Quick facts

Common name(s): land caddisfly, terrestrial caddisfly

Scientific name: Enoicyla pusilla

Order: Trichoptera 

Habitat: woodland

Diet: decaying leaf litter and moss

Predators: birds, small mammals, other invertebrates

Origin: thought to be native, although some suggest it may have been introduced from Europe

What do land caddisflies look like?

Larvae: the larvae go through five stages (instars) before turning into adults. They spin a special silk to bind together grains of sand and pieces of leaf litter into protective cases which they drag around with them.

Males: adult males have long translucent wings and antennae that are the same length as their bodies.

Females: land cadissfly females are wingless with dark brown bodies and the same long antennae.

Credit: Derek Lefley / WTML

What do land caddisflies eat?

As larvae, these tiny creatures forage through the leaf litter and mosses of the woodland floor, feeding on decaying plant matter, slime molds and algae.

Once they become adults, caddisflies stop feeding to concentrate on breeding, then die after a few weeks. 

How do land caddisflies breed?

Mating takes place in late summer and early autumn once the adults have developed and emerged. As they only live for a couple of weeks in this stage, the business of breeding takes precedence over everything else, even feeding!

Females release pheromones to attract males, and after mating lay their eggs. The eggs hatch after two or three weeks, usually in October and November.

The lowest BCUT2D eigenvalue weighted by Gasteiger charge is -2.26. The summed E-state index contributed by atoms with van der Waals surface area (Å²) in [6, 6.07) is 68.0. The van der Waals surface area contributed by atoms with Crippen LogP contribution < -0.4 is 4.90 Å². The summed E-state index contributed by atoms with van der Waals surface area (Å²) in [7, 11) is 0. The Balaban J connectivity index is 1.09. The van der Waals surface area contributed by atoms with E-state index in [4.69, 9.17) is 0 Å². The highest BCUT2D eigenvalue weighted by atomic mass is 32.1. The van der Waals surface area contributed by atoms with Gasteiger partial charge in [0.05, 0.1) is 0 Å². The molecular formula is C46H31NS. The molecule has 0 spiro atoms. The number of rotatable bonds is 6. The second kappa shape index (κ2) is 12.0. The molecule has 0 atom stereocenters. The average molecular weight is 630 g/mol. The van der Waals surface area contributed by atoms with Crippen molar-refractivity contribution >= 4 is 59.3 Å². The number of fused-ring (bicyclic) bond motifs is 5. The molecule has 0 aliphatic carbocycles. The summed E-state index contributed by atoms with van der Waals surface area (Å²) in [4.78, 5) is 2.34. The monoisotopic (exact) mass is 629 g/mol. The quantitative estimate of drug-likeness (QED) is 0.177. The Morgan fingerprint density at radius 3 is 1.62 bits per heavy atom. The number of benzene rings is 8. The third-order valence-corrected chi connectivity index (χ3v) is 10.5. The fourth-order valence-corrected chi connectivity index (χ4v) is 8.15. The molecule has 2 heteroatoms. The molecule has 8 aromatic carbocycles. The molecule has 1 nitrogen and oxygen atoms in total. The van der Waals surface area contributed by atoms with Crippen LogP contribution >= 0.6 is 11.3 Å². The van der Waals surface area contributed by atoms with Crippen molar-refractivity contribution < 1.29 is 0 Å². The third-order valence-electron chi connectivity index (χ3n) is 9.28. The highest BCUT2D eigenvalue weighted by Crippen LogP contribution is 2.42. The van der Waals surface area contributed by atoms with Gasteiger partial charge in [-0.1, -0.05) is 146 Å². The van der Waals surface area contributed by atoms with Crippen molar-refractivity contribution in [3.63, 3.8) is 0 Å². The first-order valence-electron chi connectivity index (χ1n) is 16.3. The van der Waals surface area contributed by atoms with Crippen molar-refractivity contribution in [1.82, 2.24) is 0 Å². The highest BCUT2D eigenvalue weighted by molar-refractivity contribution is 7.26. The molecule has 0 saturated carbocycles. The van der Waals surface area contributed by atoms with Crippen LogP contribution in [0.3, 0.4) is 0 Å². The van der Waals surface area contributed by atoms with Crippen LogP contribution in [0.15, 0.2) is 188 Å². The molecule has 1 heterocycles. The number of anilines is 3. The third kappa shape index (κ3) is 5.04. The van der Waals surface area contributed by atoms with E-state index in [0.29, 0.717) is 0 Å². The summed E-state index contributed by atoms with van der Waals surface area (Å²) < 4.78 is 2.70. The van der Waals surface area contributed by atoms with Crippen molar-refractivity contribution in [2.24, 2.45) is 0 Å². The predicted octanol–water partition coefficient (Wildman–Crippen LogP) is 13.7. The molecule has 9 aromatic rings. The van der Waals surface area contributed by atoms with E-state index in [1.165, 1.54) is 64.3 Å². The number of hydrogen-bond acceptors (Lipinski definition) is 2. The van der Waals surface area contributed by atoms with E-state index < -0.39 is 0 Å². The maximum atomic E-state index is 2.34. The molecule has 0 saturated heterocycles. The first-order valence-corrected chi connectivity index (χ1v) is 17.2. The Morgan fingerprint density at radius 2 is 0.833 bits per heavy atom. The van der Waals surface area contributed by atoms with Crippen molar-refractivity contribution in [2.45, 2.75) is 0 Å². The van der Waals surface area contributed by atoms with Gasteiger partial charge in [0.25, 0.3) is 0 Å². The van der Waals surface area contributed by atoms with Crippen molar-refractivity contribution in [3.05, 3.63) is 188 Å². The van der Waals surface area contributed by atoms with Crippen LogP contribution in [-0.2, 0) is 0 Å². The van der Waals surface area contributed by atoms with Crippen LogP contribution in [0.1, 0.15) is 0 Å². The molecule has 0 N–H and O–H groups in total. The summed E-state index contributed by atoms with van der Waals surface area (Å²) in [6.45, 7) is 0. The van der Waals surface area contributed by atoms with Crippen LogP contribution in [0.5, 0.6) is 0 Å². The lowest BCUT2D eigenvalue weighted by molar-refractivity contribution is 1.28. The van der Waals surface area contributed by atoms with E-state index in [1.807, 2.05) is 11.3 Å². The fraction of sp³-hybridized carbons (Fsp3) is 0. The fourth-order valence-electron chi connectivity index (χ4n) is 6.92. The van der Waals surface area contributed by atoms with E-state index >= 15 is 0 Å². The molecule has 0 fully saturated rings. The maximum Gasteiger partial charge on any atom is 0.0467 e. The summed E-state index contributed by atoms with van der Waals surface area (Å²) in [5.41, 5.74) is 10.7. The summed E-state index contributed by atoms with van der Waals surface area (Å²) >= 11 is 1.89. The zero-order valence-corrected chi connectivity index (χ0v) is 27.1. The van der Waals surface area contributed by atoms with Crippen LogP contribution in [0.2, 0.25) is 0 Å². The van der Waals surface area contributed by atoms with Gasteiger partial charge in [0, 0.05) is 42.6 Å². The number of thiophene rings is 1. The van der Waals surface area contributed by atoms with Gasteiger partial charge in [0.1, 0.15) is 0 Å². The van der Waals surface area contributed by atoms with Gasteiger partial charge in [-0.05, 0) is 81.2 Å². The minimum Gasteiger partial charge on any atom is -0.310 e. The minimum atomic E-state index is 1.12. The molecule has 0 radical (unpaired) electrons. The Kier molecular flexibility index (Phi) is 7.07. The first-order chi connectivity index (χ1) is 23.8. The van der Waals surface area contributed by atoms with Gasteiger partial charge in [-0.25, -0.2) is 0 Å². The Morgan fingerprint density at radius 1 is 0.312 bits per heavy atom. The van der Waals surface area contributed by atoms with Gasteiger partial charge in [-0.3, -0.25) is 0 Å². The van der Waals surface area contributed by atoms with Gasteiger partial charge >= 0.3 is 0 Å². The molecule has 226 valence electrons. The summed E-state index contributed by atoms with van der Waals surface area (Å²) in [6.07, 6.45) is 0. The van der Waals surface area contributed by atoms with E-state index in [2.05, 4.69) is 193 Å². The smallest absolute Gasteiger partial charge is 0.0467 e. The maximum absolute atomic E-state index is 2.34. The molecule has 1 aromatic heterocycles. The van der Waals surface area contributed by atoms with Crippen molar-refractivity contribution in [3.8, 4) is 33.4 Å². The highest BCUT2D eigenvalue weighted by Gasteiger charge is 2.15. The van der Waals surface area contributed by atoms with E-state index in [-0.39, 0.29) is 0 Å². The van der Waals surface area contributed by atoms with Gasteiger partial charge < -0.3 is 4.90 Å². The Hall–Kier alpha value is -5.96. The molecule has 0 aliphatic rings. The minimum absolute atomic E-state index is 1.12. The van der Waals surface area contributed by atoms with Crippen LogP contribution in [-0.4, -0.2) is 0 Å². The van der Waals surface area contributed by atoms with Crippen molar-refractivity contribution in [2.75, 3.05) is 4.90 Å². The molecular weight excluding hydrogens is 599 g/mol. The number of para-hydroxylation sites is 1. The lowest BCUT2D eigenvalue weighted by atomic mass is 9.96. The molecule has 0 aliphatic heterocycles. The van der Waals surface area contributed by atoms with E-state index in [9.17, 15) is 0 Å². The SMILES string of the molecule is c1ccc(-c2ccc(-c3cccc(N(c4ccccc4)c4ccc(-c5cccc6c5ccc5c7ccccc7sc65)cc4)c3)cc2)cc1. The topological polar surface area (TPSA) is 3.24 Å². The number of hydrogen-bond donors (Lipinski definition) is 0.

Did you know?

The Finnish word for caddisfly means 'water butterfly'.

Where do land caddisflies live?

Unlike every other of the 200 species of caddisfly in the UK, land caddisflies spend their entire lifecycle away from water. Instead they are found in moist conditions in the leaf litter, bark crevices and mosses of woodland.

Land caddisflies are found across Europe but have a very restricted range in the UK. They are mostly limited to the Wyre Forest and other woodlands in Worcestershire, Shropshire and Herefordshire. Pepper Wood, a Woodland Trust wood near Bromsgrove, proudly counts them among its wildlife.

Signs and spotting tips

Search for the distinctive cases of land caddisfly larvae among the leaf litter between December and April. You'll need to look carefully though - they are only 8-9mm long and are often sandy coloured, meaning they blend in well with their surroundings.

Threats and conservation

As this species has such a limited range, careful woodland management is important to ensure the caddisfly has enough of the habitat and special conditions it needs to thrive.  

Coppicing is a key management tool that helps to open up areas of dense woodland and ensure trees of different ages can add variety and structure.

Help us double the size of Pepper Wood

Your support will mean we can provide more important habitat for the land caddisfly at one of its strongholds.

Help us buy land next door

More on woodland invertebrates